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The View from Sherlock Peoria (139)

January 30, 2005

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Who's Getting Into The BSI?

While it might seem a bit late to discuss this year's inductees into the Baker Street Irregulars, that grandpappy of Sherlockian societies, this year's group was a particularly fascinating one and I've found myself reflecting upon it more than once. The demographics of this year's set of honored Sherlockians is as mixed as any we've seen, and very representative of Mike Whelan's reign as Wiggins. Or is it?

Six Sherlockians were made members of the Irregulars this year, and I'm going to do something rather unpardonable here and not name them. I'm simply going to list them by a crudely-chosen demographic. Lord knows there is much more to each of these people than what I'm going to list here, but . . . just for fun . . . let's reduce them to a single attribute.

Number One: The Sherlockian Not From North America or England.
This has been one of the most obvious patterns in the choices of the current Wiggins. His predecessors tended to stick to English-speaking countries, and while you would occasionally see an ardent Japanese Sherlockian or beloved Brit on the list, European B.S.I. were not all that common. During the current administration, Sherlockians from afar account for as many as twenty percent of new members.

Number Two: The Woman.
Once the B.S.I. started letting women in during the Tom Stix era, it became rather unthinkable to have a year's new members without at least one woman in the group. You'd hate to call it "affirmative action," but being female probably doesn't work against one in getting in the club these days, if all other factors are equal. Still this only accounts for close to one fourth of new members, so you can't say the feminine factor is being pushed to an unfair degree.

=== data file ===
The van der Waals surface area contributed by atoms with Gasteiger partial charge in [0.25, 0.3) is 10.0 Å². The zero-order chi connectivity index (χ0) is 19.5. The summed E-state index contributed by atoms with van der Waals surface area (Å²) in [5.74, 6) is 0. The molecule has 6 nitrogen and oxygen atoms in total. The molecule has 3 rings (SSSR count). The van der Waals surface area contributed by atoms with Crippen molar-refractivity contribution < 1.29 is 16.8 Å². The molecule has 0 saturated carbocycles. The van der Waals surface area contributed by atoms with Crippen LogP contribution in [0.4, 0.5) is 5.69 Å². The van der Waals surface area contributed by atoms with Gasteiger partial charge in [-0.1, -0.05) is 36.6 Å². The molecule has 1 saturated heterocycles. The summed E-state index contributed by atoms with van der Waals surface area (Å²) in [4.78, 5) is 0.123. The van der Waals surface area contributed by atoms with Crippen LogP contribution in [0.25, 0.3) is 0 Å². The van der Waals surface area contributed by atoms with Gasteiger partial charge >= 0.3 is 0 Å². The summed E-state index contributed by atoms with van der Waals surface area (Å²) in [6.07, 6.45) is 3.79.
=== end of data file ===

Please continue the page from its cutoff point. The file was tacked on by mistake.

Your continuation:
Number Three: The Author/Literary Figure.
Once upon a time, the B.S.I. included some paragons of entire literary genres in its membership: masters of mystery fiction, a man whose name virtually meant "science fiction," and others. That changed over time, but in the last five years, we've seen what looks almost like an active literary recruiting drive to get some authorial celebrity back into the B.S.I. It's a good thing, I guess, but one wonders if the minor lit celebs are asking to join the group, or if the group is asking them to join. The latter surely can't be healthy in the long run.

Number Four: The Minnesotan.
Okay, maybe I've just included this category because I like the Minnesotans, but I don't the I'm the only one. The Norwegian Explorers have been a reliable source of very active Sherlockians for a long time, and the fact that they seem to show up on the new Irregulars list more than any other non-East-coast locale reflects that. More power to 'em, I say.

Number Five: The Canadian.
What is it about Northern climates breeding Sherlockians? If Minnesota Sherlockians weren't Minnesotans, they'd have to be Canadians, I think, and vice versa. Have a major Sherlockian function, Canadians are there. Induct new BSI, Canadians are there. It wouldn't be Sherlockiana without them.